I used my Stanley No.120 blockplane (the one you see in the header of the website) to try and make some very thin black alder shavings. I then glued them by alternating the grain direction into three little squares – one was a spare one in case I messed something up. This was all an experiment – I am sure many people have done it before, but I thought of it by myself. In this way, I got five-ply plywood that’s very thin and strong enough for the earrings.

Hobby knife did not work that well to cut out the foxes from my plywood – scissors worked much better.

I found a cartoon fox face that I liked and tried cutting it out from my plywood using a hobby knife. Didn’t work that well, so I switched to scissors, which worked much better. Then I sanded the edges smooth and shaped the foxes. It already looked like my experiment was a success – the homemade plywood worked very well.

Then I used a two-part epoxy to glue the earrings to the foxes and I let it dry for a very long time. At this point, I could’ve spray-lacquered  the earring and call it done, but the faces looked kind of dull. Black alder is not really a beautiful wood and it looked empty. So I decided to give faces to the foxes.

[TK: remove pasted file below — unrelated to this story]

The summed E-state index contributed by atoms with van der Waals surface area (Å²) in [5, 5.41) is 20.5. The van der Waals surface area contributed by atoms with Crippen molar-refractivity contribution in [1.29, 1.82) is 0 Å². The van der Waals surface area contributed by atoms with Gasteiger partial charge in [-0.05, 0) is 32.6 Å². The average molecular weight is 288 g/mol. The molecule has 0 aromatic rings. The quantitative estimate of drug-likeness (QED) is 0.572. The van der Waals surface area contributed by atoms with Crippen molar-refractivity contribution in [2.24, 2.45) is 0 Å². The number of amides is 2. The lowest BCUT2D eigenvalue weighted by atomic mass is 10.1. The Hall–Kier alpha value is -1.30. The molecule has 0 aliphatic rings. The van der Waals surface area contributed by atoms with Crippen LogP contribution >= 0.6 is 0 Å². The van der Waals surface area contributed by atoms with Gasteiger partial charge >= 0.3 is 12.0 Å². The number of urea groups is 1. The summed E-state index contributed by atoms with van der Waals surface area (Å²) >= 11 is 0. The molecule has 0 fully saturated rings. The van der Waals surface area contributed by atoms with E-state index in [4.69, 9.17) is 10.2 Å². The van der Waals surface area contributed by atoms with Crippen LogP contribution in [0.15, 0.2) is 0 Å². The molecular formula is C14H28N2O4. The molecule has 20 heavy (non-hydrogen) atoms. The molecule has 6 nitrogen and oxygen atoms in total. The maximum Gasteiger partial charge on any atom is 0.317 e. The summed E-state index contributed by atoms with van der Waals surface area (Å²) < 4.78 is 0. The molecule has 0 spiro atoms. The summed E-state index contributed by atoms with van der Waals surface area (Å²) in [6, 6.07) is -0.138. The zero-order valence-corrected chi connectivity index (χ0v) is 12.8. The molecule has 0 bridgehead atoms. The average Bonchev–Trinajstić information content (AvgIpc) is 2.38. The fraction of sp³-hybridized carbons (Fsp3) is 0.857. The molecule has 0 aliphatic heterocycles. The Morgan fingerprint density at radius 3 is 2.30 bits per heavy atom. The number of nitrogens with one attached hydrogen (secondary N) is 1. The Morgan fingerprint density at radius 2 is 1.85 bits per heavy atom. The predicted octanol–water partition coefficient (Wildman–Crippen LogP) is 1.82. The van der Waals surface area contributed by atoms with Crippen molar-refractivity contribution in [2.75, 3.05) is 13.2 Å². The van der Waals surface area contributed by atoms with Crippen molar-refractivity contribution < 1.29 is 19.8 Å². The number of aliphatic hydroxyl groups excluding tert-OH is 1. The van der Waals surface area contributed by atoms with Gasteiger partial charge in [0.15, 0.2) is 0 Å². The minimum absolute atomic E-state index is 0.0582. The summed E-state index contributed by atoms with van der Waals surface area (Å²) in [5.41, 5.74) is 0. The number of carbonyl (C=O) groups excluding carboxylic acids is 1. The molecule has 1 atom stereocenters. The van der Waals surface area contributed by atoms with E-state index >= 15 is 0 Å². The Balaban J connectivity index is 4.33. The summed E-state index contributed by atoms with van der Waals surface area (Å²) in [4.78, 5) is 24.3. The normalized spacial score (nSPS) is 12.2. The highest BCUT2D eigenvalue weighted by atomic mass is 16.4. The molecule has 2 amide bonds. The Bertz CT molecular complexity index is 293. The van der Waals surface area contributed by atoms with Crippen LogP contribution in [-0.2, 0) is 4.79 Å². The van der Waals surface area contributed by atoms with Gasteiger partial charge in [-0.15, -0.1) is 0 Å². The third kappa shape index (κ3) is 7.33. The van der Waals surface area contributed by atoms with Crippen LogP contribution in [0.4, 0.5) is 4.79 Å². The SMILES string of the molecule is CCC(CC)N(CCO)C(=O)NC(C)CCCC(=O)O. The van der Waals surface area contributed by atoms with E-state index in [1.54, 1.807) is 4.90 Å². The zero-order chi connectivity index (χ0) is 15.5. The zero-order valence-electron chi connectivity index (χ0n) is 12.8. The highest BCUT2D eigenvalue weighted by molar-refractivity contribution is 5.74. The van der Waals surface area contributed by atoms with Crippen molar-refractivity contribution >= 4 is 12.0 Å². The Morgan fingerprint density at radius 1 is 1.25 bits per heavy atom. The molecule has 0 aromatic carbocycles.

Epoxy was used to join wooden and metal parts – later, I covered the round metal part and the entire back with an additional layer of black alder.

I drew them with a black marker. I have no artistic talent – if I did, painting the faces would be a better option. But I decided to go for a “doodle on the notebook” style and it worked well enough for what it was. But the spray lacquer (probably a solvent in it) reacted to the marker and washed it off. It was ruined. I tried sanding it off, but in the process the earring part fell off and the plywood became too thin, while ugly marks were still visible.